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The Midwest Wasteland

This morning, I looked at the truly unique and historic season that 19-year-old Nick Franklin had in the Midwest League. It’s worth emphasizing again how difficult an environment this is, as prior research I’ve done shows teenagers hit just .260/.330/.381 from 2000-2006. Just as the Major League rookie crop of 2010 was a fantastic one, so too was the group of teenagers this season in the Midwest League. No less than 10 players, besides Franklin, exceeded that .330 OBP / .381 SLG benchmark that past performers have set. Two, in particular, blew the roof off of it.

I have been no secret with my belief that Mike Trout is the best prospect in baseball. This has been a point of contention in my prospect chats with people that have seen him hit *just* .294/.377/.416 in the California League and fail to get excited. Earlier this morning, I posted the best batting lines of a teenager in the last decade. Daric Barton was tops, at .313/.445/.511. Shin-Soo Choo, the only athletic player in the top six, hit .302/.417/.440. What did Mike Trout hit, while at a baseball age a year younger than both of them? .362/.454/.526 in 368 plate appearances with, oh by the way, just 52 strikeouts and 44 steals.

Trout possesses a combination of skills the likes of which this league has never seen. Trout showed a similar walk rate (12.5%) to what Joe Mauer had (12.8%) in the Midwest League, teamed with a really good contact rate that isn’t historic, but it’s certainly really good. Add in the fact that his power is still coming — I’d compare it to what Eric Hosmer did at the level — and that his speed and defense are both plus to plus-plus tools, and you start to get an idea of why I think this kid is such a unique player.

The other freakish stat line of the season belongs to Wil Myers, the Kansas City Royals catching prospect that hit .298/.408/.500 before moving up to High-A, where he hit .346/.453/.512. The three most comparable lines we have to Myers’ Midwest League performance, in the 2000’s, belong to Prince Fielder, Travis Snider and Adrian Gonzalez. You might also toss in Colby Rasmus, who also moved up to High-A and had success there, albeit more muted. Position uncertainty aside, Fielder has shown that you don’t need to play a premium position, nor play defense well at all, to be a five win player.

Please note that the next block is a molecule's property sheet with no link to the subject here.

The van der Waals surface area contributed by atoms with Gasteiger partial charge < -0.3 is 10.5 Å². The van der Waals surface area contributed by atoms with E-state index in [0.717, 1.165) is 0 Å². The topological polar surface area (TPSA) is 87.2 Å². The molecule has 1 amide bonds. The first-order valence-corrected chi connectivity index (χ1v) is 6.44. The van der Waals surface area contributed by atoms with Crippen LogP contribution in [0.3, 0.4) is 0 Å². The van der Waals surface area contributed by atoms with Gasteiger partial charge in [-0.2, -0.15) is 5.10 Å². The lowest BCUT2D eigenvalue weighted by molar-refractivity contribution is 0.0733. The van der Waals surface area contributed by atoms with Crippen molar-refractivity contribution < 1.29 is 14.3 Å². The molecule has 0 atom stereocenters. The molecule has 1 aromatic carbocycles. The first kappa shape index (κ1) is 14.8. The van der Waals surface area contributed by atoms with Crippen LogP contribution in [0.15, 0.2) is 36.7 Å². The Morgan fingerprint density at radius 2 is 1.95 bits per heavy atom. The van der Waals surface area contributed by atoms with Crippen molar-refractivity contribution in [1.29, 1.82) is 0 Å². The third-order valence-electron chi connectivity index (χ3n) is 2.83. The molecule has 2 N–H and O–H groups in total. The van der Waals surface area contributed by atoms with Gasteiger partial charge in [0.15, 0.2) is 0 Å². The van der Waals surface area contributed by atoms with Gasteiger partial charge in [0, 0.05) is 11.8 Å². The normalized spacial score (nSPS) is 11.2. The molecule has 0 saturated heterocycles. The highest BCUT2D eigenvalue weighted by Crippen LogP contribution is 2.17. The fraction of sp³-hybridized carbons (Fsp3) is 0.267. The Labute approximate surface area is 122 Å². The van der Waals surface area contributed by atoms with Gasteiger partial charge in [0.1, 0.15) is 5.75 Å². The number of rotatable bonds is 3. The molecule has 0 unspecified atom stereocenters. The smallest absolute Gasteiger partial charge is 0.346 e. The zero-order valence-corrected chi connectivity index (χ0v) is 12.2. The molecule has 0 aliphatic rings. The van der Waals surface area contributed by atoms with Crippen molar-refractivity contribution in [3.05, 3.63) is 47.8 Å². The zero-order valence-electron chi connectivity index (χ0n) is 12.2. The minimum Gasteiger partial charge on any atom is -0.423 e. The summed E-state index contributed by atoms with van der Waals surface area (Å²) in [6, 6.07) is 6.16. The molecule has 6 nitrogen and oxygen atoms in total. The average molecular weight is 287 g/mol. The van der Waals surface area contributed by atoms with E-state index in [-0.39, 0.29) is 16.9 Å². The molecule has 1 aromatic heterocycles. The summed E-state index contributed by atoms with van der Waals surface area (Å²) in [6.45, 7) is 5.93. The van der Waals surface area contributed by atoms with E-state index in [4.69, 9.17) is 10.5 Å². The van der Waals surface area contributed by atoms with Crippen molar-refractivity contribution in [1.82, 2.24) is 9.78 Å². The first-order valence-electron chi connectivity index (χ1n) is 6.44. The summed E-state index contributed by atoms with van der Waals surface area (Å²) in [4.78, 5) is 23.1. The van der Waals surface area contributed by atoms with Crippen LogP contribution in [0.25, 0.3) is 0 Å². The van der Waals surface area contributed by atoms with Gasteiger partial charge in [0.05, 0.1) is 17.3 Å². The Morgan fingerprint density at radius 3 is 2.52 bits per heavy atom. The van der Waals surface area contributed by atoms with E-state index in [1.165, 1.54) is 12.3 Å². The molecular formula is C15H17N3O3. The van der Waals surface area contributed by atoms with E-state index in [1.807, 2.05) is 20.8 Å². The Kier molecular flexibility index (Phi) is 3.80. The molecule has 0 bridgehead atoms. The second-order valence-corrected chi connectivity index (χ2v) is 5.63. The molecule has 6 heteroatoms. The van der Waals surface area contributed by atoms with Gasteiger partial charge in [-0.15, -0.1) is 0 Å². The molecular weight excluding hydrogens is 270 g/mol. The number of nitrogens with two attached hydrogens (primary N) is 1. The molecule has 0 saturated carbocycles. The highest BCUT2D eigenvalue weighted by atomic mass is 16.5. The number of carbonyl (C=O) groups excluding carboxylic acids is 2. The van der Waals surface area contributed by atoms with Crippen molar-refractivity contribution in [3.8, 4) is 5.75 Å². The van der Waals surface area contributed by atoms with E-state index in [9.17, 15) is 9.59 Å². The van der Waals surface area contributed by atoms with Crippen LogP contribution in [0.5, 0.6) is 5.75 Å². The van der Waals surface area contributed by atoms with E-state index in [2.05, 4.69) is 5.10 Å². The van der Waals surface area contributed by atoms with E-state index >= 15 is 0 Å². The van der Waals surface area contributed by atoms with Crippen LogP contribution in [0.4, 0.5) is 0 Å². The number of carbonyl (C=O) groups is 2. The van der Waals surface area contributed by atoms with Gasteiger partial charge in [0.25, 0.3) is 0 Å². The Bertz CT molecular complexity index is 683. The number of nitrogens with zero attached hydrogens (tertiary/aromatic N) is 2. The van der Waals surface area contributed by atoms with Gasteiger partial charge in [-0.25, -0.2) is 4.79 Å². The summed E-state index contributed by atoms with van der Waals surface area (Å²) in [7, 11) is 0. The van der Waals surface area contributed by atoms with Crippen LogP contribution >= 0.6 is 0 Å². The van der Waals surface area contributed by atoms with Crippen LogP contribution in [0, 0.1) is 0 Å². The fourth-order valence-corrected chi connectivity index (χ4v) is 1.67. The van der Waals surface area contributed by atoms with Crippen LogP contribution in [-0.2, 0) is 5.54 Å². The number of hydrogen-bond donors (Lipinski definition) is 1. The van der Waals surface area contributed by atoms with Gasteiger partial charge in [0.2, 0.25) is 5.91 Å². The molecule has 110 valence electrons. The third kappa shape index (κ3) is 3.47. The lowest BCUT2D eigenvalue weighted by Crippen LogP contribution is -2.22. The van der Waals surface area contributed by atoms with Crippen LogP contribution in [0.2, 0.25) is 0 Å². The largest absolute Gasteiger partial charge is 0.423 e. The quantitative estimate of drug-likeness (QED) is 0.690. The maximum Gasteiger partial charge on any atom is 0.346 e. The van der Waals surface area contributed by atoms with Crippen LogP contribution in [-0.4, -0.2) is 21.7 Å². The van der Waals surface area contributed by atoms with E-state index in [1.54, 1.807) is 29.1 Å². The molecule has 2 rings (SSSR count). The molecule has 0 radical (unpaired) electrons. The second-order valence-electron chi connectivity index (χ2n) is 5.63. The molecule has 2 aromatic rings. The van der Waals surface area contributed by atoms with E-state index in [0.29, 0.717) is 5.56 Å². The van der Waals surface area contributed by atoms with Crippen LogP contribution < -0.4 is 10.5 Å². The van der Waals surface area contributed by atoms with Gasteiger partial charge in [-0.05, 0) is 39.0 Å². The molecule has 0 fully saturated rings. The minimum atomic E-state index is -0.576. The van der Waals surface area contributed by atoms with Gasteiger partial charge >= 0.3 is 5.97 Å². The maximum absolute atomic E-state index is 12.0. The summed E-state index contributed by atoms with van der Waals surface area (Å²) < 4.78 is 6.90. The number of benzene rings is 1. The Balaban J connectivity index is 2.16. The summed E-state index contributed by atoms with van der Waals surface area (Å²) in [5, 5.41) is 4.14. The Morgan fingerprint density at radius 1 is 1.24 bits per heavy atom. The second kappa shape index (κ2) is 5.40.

This morning we talked about how rare Franklin’s season really is when considering the position he played on a day-to-day basis. Joining him in the Midwest League this year were three other teenage shortstops: Hak-Ju Lee (.282/.354/.351), Chris Owings (.298/.323/.447) and Jonathan Galvez (.259/.360/.397). Lee is the best defender of the group, and has drawn the most praise in prospect circles. However, if you went to compare his season to all the teenage seasons in the 2000’s, it’s an uninspiring group, names like Marcus Lemon, Vince Rooi, Alex Romero, Gorkys Hernandez, and generously (and serendipitously), Felix Pie.

Owings had a pretty small sample because of a foot injury, but more than his limited success, it’s that 9-50 walk-to-strikeout ratio that jumps out at me. If we look for people that were under .2 in that ratio: Wily Mo Pena, Jery Gil, Wladimir Balentien, Josh Vitters, Junior Lake, Denny Almonte, Neftali Soto and Engel Beltre. The latter might be the closest comparison, but Owings looks better than Beltre statistically. Finally, we have Galvez, who probably isn’t a shortstop at all after his 43 errors. But if he can work at second base, his touch of power and good patience shine out for me. Everything except contact rate comes off just like Cody Ross, with the low and high end of comparisons coming in at Vince Rooi and Grady Sizemore, respectively. The majority of comparisons come in pretty low, though, with Marcus Lemon and Justin Jackson and Daryl Jones worth mentioning. I still like Galvez, though.

In addition to Owings, Arizona had a pair of third base prospects in the Midwest League this year splitting time at the hot corner. Matt Davidson (.289/.371/.504) had more success than Bobby Borchering (.270/.341/.423), eventually moving onto the California League. Davidson’s season would probably get him into the top 10 of the decade (if not pushed out by Trout and Myers), and it was a similar line to Travis Snider and Carlos Gonzalez. Snider’s season, and general lack of athleticism, actually make for a nice comparison. Borchering has better (though still not good) contact skills and athleticism, but his season was still a disappointment. Chris Lubanski‘s line was pretty similar, as was Brandon Wood and Reid Brignac and Wilkin Ramirez.

Let’s move it to bullet points to get near the end here.

  • Randal Grichuk was drafted ahead of Trout, and had a nice-ish debut before his injury, hitting .292/.327/.530. He had an identical BB/K ratio of Chris Owings at 9-50, so you’re hoping for Josh Vitters, but thinking probably Neftali Soto or Wladimir Balentien‘s paths are more likely.
  • The athletic outfielders Everett Williams (.244/.333/.372) and Rashun Dixon (.275/.371/.383) might just be the best comps for each other, given solid walk rates, bad strikeout rates and all. Dixon just BABIP’d higher. Both seasons were acceptable, if unexciting, beginnings.
  • Cubs fans are starting to get excited about Jae-Hoon Ha, who had a better season (.317/.334/.468) than Hak-Ju Lee, albeit without a good walk rate. This was better than what Josh Barfield did in the league, but a little worse than Erick Aybar. Twins prospects David Winfree and Wilson Ramos had similar stats, but are much less athletic. This is another place where comparing Engel Beltre might work.
  • And, in terms of history, I will say this: Max Stassi‘s 141 strikeouts (in 465 PA’s) comes in fifth on the counting stat list behind Wily Mo Pena (177 in 565), James Jenkins (151 in 456), Denny Almonte (149 in 408) and Wilkin Ramirez (143 in 541).